Since June, dozens of brightly colored signs — blue triangles on an orange background — have emerged to mark public shelters, Bloomberg wrote in an article Thursday. The website of the government agency Estonian Rescue Board says that public shelters will be marked in the country’s larger cities this year and next.
And further: “A shelter may be required in the event of a military threat, but also in the case of other threats such as extreme weather conditions, major fires, chemical attacks, mass unrest, etc..” Around 80 bunkers in five cities, two counties and one island are currently listed.
Neglected bunker infrastructure
“Ten years ago, the prevailing opinion was that there would be no more conventional warfare and no more missiles,” Estonia’s Interior Minister Lauri Läänemets was quoted as saying on “Bloomberg”. But: “Just because there is no more war today doesn’t mean that we don’t have to prepare for the worst.”
According to Läänemets, Estonia has seriously neglected its bunker infrastructure over the past thirty years. It will take a few years to equip homes with simple shelters – and it will take decades to build a network of highly secure, purpose-built shelters in the first place.
17th Century Fortress as Joker
The country with its 1.2 million inhabitants benefits from a tunnel system under a 17th-century fortress in the city of Narva on the border with Russia. “The fortress, used when Soviet planes repeatedly bombed the city during World War II, could shelter hundreds of people,” Bloomberg said.
Part of the planning of the shelters in Estonia was also shaped by a visit to Finland. Baltic and Polish interior ministers met in October to discuss security concepts. In Finland, for example, the modernization of more than 50,000 civil defense bunkers built over the past eight decades has already begun.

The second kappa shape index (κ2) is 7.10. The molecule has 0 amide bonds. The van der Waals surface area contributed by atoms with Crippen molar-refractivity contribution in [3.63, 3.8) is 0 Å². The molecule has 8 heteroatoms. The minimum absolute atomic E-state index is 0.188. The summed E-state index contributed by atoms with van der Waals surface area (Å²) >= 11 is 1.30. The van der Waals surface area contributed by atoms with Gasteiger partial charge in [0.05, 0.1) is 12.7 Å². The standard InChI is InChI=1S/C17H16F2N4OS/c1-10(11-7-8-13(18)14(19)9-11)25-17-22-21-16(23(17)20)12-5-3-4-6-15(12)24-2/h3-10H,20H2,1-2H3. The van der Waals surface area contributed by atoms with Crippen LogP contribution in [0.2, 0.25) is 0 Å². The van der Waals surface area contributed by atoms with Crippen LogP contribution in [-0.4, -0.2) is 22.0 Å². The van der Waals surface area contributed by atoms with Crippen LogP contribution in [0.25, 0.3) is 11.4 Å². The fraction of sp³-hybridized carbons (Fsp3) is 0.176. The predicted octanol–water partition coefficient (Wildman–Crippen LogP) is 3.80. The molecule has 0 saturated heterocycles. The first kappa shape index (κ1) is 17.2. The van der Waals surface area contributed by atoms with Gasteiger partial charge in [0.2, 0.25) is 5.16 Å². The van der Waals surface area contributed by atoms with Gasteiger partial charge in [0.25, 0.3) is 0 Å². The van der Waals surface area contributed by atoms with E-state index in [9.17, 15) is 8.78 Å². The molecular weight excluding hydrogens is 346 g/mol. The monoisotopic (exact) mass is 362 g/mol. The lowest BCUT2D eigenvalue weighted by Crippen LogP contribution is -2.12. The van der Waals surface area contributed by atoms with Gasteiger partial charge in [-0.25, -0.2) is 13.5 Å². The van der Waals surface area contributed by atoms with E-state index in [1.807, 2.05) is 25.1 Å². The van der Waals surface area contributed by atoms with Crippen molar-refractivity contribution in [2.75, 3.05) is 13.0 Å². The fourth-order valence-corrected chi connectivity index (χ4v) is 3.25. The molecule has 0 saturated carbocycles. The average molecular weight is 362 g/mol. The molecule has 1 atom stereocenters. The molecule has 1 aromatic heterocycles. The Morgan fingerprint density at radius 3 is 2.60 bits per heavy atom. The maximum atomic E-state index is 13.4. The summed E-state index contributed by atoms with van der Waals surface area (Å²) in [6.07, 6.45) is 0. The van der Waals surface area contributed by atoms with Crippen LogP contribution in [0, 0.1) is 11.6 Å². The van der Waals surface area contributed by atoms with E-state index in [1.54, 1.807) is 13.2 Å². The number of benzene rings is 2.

EU-wide discussion on civil protection called for
At the beginning of November, the interior ministers of the Baltic states of Estonia, Latvia and Lithuania also called on the EU Commission to initiate a discussion on strengthening civil security. Home ministers recalled the importance of adequate preparation for potential chemical, biological, radiological and nuclear threats and accidents.
The consequences of this could spread beyond the borders of individual countries and affect entire regions and even the whole of Europe. In view of the Ukraine war, public awareness and measures to protect the population should also be improved and joint civil defense exercises should be discussed.
Reference to NATO partnership
Nevertheless, the Estonian government has repeatedly emphasized in the past that the Kremlin does not currently pose a direct threat. In addition, the NATO partnership would offer a strong security guarantee.
The Estonian Prime Minister Kaja Kallas said in an interview with ORF in June: “We are part of NATO, and Article Five says: An attack on one NATO country is an attack on all. That’s why we don’t feel threatened.” Kallas also tried to calm down after the rocket hit Poland.
However, the public does not seem very convinced of this. According to a survey commissioned by the government, almost a third of the population thinks a foreign country’s military attack on a strategic target in Estonia is likely. It remains questionable whether the new bunker markings strengthen the subjective feeling of safety or, on the contrary, weaken it.